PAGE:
lip lit: girl waits with gun
Amy Stewart’s novel Girl Waits With Gun, based on the forgotten true story of one of the first American female deputy sheriffs, is every feminist’s dream read. Brimming with humour, sass, mystery, and delivered to the reader by a narrator so completely resistant to stereotype, Stewart’s novel is worthy of its acclaim from beginning to end.
The narrator in question is Constance Kopp, one of three unwed sisters living on a secluded farm. A violent collision between their buggy and an automobile, which grabs the reader by the throat from page one, hurls the Kopps into a violent legal battle with powerful factory owner Henry Kaufman. Over the course of four hundred pages—and under the instructions of the town sheriff—justice is sought for mothers and daughters alike, mysteries are unearthed and reburied, and Constance Kopp blossoms into a feminist heroine the likes of which 1914 had rarely seen.
Stewart’s power as storyteller is exemplified by her presentation of misogyny, in all its complexities. As women in the early 20th century, Constance and her sisters, Norma and Fleurette, are constantly berated by their brother, who believes it his duty to look after them. Fleurette in turn, as an attractive and helpless teenager, is heavily objectified and violently harrassed by the Kaufman gang. Lucy Blake, Henry Kaufman’s mistress and mother to his illegitimate child, has her life torn apart by societal disapproval for unwed mothers and bastard sons.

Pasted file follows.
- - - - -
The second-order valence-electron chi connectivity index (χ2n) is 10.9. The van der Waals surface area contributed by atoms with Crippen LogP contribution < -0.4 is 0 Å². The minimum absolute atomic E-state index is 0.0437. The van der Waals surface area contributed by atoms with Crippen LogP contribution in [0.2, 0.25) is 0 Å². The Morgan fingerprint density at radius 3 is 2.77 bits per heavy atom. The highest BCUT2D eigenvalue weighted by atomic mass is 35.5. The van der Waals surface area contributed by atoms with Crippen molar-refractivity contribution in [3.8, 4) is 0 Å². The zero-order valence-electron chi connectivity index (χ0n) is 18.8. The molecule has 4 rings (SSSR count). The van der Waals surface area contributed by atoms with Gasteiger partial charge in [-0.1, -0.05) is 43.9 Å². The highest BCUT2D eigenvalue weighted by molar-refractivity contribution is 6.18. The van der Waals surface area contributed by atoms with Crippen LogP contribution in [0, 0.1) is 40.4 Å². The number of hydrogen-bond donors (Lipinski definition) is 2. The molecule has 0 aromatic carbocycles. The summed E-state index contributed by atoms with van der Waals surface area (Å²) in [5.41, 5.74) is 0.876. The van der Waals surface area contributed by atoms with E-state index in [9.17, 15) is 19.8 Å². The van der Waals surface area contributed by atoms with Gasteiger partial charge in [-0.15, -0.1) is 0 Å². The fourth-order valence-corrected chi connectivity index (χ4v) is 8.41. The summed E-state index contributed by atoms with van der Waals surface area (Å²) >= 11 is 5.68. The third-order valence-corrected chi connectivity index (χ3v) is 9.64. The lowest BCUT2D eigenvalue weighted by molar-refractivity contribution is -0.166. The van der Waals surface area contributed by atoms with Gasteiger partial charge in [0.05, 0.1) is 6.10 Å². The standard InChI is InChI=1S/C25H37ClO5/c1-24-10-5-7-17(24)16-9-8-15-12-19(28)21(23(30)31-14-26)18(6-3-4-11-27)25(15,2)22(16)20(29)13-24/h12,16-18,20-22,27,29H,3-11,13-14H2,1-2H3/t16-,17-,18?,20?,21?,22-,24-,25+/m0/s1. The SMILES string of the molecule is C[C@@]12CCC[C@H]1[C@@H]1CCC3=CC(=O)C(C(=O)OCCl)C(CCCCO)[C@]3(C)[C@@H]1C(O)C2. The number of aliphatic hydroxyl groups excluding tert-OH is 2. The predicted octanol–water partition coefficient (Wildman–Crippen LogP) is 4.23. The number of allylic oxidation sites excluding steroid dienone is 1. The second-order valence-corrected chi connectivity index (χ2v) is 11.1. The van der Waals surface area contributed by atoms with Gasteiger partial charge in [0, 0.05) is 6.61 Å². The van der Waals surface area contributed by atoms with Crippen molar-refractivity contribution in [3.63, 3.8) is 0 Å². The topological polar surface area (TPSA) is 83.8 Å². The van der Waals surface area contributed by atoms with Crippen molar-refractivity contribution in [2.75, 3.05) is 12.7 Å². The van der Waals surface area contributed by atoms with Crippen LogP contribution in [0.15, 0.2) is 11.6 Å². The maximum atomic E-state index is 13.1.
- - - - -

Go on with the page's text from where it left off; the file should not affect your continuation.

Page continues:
As a female reader, I was drawn to Stewart’s writing style to the extent that I felt the sting of Kaufman’s catcalls and abuse as though they were directed towards me.
The content of this narrative is certainly not for the faint-hearted. Amidst the severity, however, Stewart interweaves a delightfully boisterous humour, which transforms Girl Waits With Gun from a weighty read into a rollicking one. Towards the end of the novel, for instance, Constance spends an evening involved in a dangerous street-corner meeting, with a gun hidden in her handbag. The passage is gripping and perhaps the closest the novel comes to a hardboiled crime novel rewrite. The newspapers, however, later describe their plight as though it’s all fun and games:
‘Immediately he fired several shots at me and I fainted from fright…we have a dandy magazine gun that we would love to turn loose on one of the skulking night prowlers…Oh, for a Chance to Shoot at the Nasty Prowlers!’
‘The papers have made a joke of our situation,’ Norma says, ‘which I knew they would do.’ Fleurette also laughs and tells Constance, ‘You’ve never fainted in your life.’
The evident disparity between reality and representation, despite its humourous tone, is able to resonate with modern women, and certainly resonated heavily with me. Today, a woman’s personal testimony of verbal and/or physical abuse is often belittled by a man, or explained away and blamed on emotional overreaction. The undermining of Constance’s ordeals by male journalists and lawyers might feel irrelevant due to the novel’s historical setting, but this dynamic still forms a large section of the tapestry that is the twenty-first century patriarchy.
This is my favourite thing about Constance. Her inability to fit the mould expected of her naturally forces her to shape her own—an identity completely perverse to that of complacent housewife and doting mother. What is also wonderful, and touchingly genuine, is that it takes Constance almost the entire book to accept this about herself. This fear of being different is something that, in the contemporary age of individuality and self-expression, most of us grapple with on occasion.
That the real-life Constance Kopp could face these fears head on and forge a path for women in the police force solidifies her as one of the most inspiring feminist heroines any novel has seen for a long time.
Scribe Publications, 2016